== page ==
First on my list is God. I make sure I get time to myself everyday, with just Jesus. Somedays it’s a half hour reading the bible on my side porch, enjoying a cup of coffee and being the epitome of a put together Christian woman. Most days, it looks like my locking myself in the bathroom for five minutes to pray or taking an extra two in the shower to throw out my thoughts to Him. Not everyone has this need on their list, but if you are a Christian-you do. And it is amazing what a half hour of you and Jesus time will do.
Second comes me. My me time is often tangled in with God time and Husband time, but me time is there. I relish in going out with just my lady friends, in going for runs, in my time in therapy taking care of me. I find this almost competetive nature among mothers nowadays that breaks my little heart. It’s as if we try and prove how much we do for our kids, what we are willing to sacrifice for them, how much of ourselves we can let go of who we are to be a mom-and I flat out do not get that. We can’t give up all we are to be moms ladies. You kids will leave you and who is left when they do?
Which brings me to third on my list, my husband. Yes, my husband comes before my kids, for the reason I just said, our kids will move on from us. My husnamd is always going to be here. Until we have chosen to no longer be married, or he dies since divorce is not an option, we are what our kids see day in and day out as a healthy relationship. I want them to look at us and see two people, madly in love and who enjoy each other. When our relationship hurts, they hurt. When we are not getting along, they see marriage in strife and view an unhealthy relationship. They learn how to communicate and live with another person based on us and I want them to be as loved and adored as I am when they find who they are meant to be with forever.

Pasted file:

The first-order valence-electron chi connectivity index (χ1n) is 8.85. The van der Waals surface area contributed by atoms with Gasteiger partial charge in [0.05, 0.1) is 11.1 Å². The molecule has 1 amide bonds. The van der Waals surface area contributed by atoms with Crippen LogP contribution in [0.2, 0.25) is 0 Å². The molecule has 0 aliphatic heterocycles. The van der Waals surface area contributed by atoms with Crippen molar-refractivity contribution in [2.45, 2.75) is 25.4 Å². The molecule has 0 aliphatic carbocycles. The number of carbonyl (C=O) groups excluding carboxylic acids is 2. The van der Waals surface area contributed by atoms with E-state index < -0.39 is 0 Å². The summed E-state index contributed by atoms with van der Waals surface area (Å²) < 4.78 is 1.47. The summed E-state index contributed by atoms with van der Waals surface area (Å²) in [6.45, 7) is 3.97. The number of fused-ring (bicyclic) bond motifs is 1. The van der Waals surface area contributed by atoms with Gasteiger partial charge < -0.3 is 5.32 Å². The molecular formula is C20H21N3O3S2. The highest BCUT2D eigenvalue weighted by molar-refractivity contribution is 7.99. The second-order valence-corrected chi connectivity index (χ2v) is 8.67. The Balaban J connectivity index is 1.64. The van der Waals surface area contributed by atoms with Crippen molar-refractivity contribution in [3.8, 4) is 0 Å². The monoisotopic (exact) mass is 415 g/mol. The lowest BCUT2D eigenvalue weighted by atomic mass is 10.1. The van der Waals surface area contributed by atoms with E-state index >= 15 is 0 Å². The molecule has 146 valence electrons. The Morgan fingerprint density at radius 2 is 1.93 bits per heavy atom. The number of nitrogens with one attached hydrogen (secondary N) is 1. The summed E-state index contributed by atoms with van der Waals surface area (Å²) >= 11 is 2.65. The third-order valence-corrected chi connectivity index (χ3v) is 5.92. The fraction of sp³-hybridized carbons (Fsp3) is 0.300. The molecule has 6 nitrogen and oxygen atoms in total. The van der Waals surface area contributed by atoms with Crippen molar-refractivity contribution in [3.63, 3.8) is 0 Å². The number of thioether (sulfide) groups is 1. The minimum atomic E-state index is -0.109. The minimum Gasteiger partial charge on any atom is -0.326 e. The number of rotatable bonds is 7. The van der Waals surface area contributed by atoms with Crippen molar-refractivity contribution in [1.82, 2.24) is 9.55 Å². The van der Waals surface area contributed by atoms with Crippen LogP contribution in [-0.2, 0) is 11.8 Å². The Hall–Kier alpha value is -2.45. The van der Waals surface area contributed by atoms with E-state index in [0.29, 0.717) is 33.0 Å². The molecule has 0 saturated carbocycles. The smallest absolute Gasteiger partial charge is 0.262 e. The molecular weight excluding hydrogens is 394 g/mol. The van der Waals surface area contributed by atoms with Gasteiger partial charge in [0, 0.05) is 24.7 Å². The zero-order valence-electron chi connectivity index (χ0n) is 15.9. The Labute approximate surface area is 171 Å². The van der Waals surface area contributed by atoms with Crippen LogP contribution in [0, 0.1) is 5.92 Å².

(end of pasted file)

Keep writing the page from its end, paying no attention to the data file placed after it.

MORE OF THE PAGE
And lastly, I have an amazing support system. I know not everyone has our families for support, but our system goes beyond blood on both sides. We have our church and friends as well, all willing to step up and help us. It makes life a lot easier when you have a Mema who can watch the kids at the drop of a hat or a mother in law who comes over and does dishes for you(if you’re ever about to be a mother in law, do dishes for your kids. It’s pretty awesome.) I also had my kids with an amazing man, one who steps up day after day to be a wonderful father. Ladies, don’t make babies with boys who consider watching their own children a chore they need to be rewarded for. Make babies with men who know rearing a child is 50% their responsibility.
If you’re looking at having five or more kids, because crazily enough we aren’t done, I highly suggest making sure these things are part of your day to day life. Your set up and life may look different than mine, but self care, support systems and help are all things I believe every successful parent needs-whether you have two or ten!
(Anyone crazy enough to have ten?)
Parents out there, what do you suggest to younger, new parents to be successful?